With regards to cinematic concerns, I have yet to determine the importance of the fire or water imagery. I still don’t know the significance of the repetition of the record player. Perhaps given more time, I’ll discover the themes behind the usage of such devices. But in the mean time, I am satisfied with this conclusion, given all of the visual and thematic evidence.

I do urge all of us to consider that we are watching a film; we should be mindful to keep to the director’s vision—not the novel’s writer’s vision—and to use the visual language of cinema as the lens through which we should examine this film. Speaking to the point of interpretation, I am of the school of thought that what a creative work’s creator says about his own work is not nearly as reliable as what we can conclude for ourselves: artists can say whatever they want about their work, but it does not necessarily reflect what is actually experienced. I am partial to the New Critic and deconstructionist school of theory; and this particular analysis, while not necessarily written through any strict theoretical lens, tends towards the deconstructionists. The film has far too many suspicious absences and omissions, contradictions, and conflicts for me to consider it to be unified: I find that the meaning and implication of the film is not what is suggested to us by the surface narrative of the film. I believe that the latent content says volumes more about the film than the overt content does.

Author’s note: This is a place for intelligent discussion. Please be productive when writing your comments. If you are going to provide your point of view, please provide us with at least a modicum of reasoning. Frankly I don’t care at all what you think happened unless you also express your reasoning. I will delete any comments that do not add to the discussion. I will also delete all comments with any sort of negativity in it. Be civil, be smart. Thanks.

173 comments
nalk
nalk

Watch movie again! The ending is clear and correct. Andrew made up teddy in order to escape from the fact that he killed his wife and his wife killed all his children. Pay attention to doctors, psychiatrists and interviewed patients: their words are especially emphasized on lake, daughters, wife, etc. They try to make Andrew remember and wake up from his unreal hallusination. Pay attention to what goerge noyce told him: he called him Laeddis. Subconscious of Andrew create a hallusination in which everybody seems like a part of a conspiracy. And look at the final scene: Andrew shot the doctor with his gun and he saw blood on the wall, but then blood disappeared and he then understood that the gun is fake! The interpretation above is a sign of danger: man, you gotta go to a hospital; too much imagination :) 

There is only one thing that leaves an open door: the mad woman wrote "RUN" on the notebook. But considering that this woman is crazy, we can ignore it. What if she hallusinates that the therapy that is done on Andrew is a conspiracy. If she was not mad, they would not keep her there. And I guess, the woman in the cave was Anddrew's halusination. Remember, thousands of rats came out of that cave! How real can it be! Whatever she said was a product of defense mechanism of Andrew. Anyway, watch movie twice and everything will be clear.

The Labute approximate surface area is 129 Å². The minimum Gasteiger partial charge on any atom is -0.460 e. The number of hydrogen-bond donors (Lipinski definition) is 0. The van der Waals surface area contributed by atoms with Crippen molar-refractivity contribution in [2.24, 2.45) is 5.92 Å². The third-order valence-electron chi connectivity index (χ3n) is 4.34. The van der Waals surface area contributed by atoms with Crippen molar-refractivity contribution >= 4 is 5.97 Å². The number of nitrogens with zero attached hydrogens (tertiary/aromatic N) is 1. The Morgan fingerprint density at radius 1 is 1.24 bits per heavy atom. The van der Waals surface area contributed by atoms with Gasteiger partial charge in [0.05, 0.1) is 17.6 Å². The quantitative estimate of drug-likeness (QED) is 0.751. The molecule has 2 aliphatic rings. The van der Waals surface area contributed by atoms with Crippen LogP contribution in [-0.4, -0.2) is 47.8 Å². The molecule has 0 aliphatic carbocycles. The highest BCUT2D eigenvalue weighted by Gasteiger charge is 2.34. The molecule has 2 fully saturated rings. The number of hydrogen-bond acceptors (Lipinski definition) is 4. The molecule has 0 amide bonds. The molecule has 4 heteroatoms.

TwerkedTruth
TwerkedTruth

I have an idea on "The Law of 4", what it refers to and why it was never explicitly explained. It was purposely left unexplained in the movie because it was not intended by the doctors to direct the hero toward the conclusion they wished him to find. Rather it was intended by the director, Scorsese, as a message to us, the movie audience. In the theatre, there is a concept known as "The Fourth Wall". What we see on stage is three walls but there is an imaginary fourth wall which the audience looks through to see the action on stage. The fourth wall separates the actors from the audience. Sometimes an actor will separate from frozen action on stage and as an aside speak directly to the audience to provide them with information, a special secret just between the actor and audience. This is called, "Breaking the Fourth Wall". Regardless of how it was intended in the book, I'm thinking that's exactly what Scorsese is doing with "The Law of 4" in the movie. Not only is he breaking the fourth wall to deliver this message to the movie audience, but the message itself is all about how both situational fourth walls permeate the movie and how the movie-movie audience fourth wall effectively falls away, capturing us within the insanity of Shutter Island. This is why we are left feeling so disoriented after watching the film, not sure anymore what is real and what is delusion. A bit like life on our planet these days.


TwerkedTruth 

TwerkedTruth
TwerkedTruth

I'm thinking the mystery here is, what is the hero thinking at the end of the movie? If I were in his place I would be convinced I have no idea of what the actual reality is anymore. How could I have been so deluded about being an investigative Marshal in the first place? How could they so easily role play and hallucinate me into this new reality of wife killer? If they have such monstrous capabilities, how can I trust any reality in this place? This wife killer reality could easily be just the latest in a long series of realities they've shuffled me through over who knows how long I've been here. Who knows how I really got here? I may not be guilty of anything. Maybe everything is bogus; the military, the wife, the burned apartment, the Marshal's badge, everything. It's all been implanted. Maybe the only thing real is this vague sense at my core that "whatever they're doing here, it's bad". Maybe that's the real source of my being a "man of violence". Regardless of what is and isn't true, it's clear I'm now their lab rat in this dystopian maze of mind control. Clearly, they can do whatever they like with me like the guards at Dachau. Whatever I do makes me a part of this monstrosity, makes me a lab rat monster in the horror factory of Shutter Island.